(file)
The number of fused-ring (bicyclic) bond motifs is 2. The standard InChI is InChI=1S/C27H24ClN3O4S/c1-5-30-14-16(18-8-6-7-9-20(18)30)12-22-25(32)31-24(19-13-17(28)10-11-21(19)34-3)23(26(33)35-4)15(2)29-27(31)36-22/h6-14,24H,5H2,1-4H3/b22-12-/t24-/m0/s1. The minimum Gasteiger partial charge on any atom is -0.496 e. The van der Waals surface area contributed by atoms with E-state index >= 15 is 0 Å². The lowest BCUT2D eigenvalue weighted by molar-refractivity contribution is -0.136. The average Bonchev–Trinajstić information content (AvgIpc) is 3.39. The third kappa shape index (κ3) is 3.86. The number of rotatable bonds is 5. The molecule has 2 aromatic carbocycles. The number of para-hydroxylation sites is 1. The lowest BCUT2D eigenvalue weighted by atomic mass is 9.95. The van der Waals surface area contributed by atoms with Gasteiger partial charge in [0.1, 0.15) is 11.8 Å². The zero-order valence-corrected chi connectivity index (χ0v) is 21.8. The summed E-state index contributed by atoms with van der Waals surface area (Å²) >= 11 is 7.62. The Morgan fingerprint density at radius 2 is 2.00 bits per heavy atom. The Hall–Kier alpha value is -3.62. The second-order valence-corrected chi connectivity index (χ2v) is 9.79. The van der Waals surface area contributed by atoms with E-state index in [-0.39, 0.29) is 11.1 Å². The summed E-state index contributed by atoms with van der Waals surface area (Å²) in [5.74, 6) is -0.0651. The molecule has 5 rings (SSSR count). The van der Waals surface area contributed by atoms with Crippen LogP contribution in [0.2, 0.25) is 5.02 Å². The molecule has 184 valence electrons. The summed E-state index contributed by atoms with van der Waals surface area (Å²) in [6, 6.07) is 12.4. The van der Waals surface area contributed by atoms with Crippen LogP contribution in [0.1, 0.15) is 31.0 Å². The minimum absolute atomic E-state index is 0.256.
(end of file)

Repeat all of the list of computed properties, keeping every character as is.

The number of fused-ring (bicyclic) bond motifs is 2. The standard InChI is InChI=1S/C27H24ClN3O4S/c1-5-30-14-16(18-8-6-7-9-20(18)30)12-22-25(32)31-24(19-13-17(28)10-11-21(19)34-3)23(26(33)35-4)15(2)29-27(31)36-22/h6-14,24H,5H2,1-4H3/b22-12-/t24-/m0/s1. The minimum Gasteiger partial charge on any atom is -0.496 e. The van der Waals surface area contributed by atoms with E-state index >= 15 is 0 Å². The lowest BCUT2D eigenvalue weighted by molar-refractivity contribution is -0.136. The average Bonchev–Trinajstić information content (AvgIpc) is 3.39. The third kappa shape index (κ3) is 3.86. The number of rotatable bonds is 5. The molecule has 2 aromatic carbocycles. The number of para-hydroxylation sites is 1. The lowest BCUT2D eigenvalue weighted by atomic mass is 9.95. The van der Waals surface area contributed by atoms with Gasteiger partial charge in [0.1, 0.15) is 11.8 Å². The zero-order valence-corrected chi connectivity index (χ0v) is 21.8. The summed E-state index contributed by atoms with van der Waals surface area (Å²) >= 11 is 7.62. The Morgan fingerprint density at radius 2 is 2.00 bits per heavy atom. The Hall–Kier alpha value is -3.62. The second-order valence-corrected chi connectivity index (χ2v) is 9.79. The van der Waals surface area contributed by atoms with E-state index in [-0.39, 0.29) is 11.1 Å². The summed E-state index contributed by atoms with van der Waals surface area (Å²) in [5.74, 6) is -0.0651. The molecule has 5 rings (SSSR count). The van der Waals surface area contributed by atoms with Crippen LogP contribution in [0.2, 0.25) is 5.02 Å². The molecule has 184 valence electrons. The summed E-state index contributed by atoms with van der Waals surface area (Å²) in [6, 6.07) is 12.4. The van der Waals surface area contributed by atoms with Crippen LogP contribution in [0.1, 0.15) is 31.0 Å². The minimum absolute atomic E-state index is 0.256.